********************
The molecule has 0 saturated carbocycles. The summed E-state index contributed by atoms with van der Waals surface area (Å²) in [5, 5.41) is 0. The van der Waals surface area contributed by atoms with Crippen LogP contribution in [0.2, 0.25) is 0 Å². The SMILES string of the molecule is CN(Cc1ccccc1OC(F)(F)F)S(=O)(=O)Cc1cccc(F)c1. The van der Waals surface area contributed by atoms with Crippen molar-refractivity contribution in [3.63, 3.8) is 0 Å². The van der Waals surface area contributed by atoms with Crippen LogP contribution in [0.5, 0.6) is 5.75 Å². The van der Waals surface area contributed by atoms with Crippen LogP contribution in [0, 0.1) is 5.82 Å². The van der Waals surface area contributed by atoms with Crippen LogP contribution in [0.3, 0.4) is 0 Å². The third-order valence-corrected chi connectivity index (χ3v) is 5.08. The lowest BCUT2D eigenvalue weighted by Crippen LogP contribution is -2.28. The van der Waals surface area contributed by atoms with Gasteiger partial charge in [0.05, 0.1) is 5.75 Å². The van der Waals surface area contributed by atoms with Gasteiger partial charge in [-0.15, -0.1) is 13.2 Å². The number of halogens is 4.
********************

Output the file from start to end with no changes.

The molecule has 0 saturated carbocycles. The summed E-state index contributed by atoms with van der Waals surface area (Å²) in [5, 5.41) is 0. The van der Waals surface area contributed by atoms with Crippen LogP contribution in [0.2, 0.25) is 0 Å². The SMILES string of the molecule is CN(Cc1ccccc1OC(F)(F)F)S(=O)(=O)Cc1cccc(F)c1. The van der Waals surface area contributed by atoms with Crippen molar-refractivity contribution in [3.63, 3.8) is 0 Å². The van der Waals surface area contributed by atoms with Crippen LogP contribution in [0.5, 0.6) is 5.75 Å². The van der Waals surface area contributed by atoms with Crippen LogP contribution in [0, 0.1) is 5.82 Å². The van der Waals surface area contributed by atoms with Crippen LogP contribution in [0.3, 0.4) is 0 Å². The third-order valence-corrected chi connectivity index (χ3v) is 5.08. The lowest BCUT2D eigenvalue weighted by Crippen LogP contribution is -2.28. The van der Waals surface area contributed by atoms with Gasteiger partial charge in [0.05, 0.1) is 5.75 Å². The van der Waals surface area contributed by atoms with Gasteiger partial charge in [-0.15, -0.1) is 13.2 Å². The number of halogens is 4.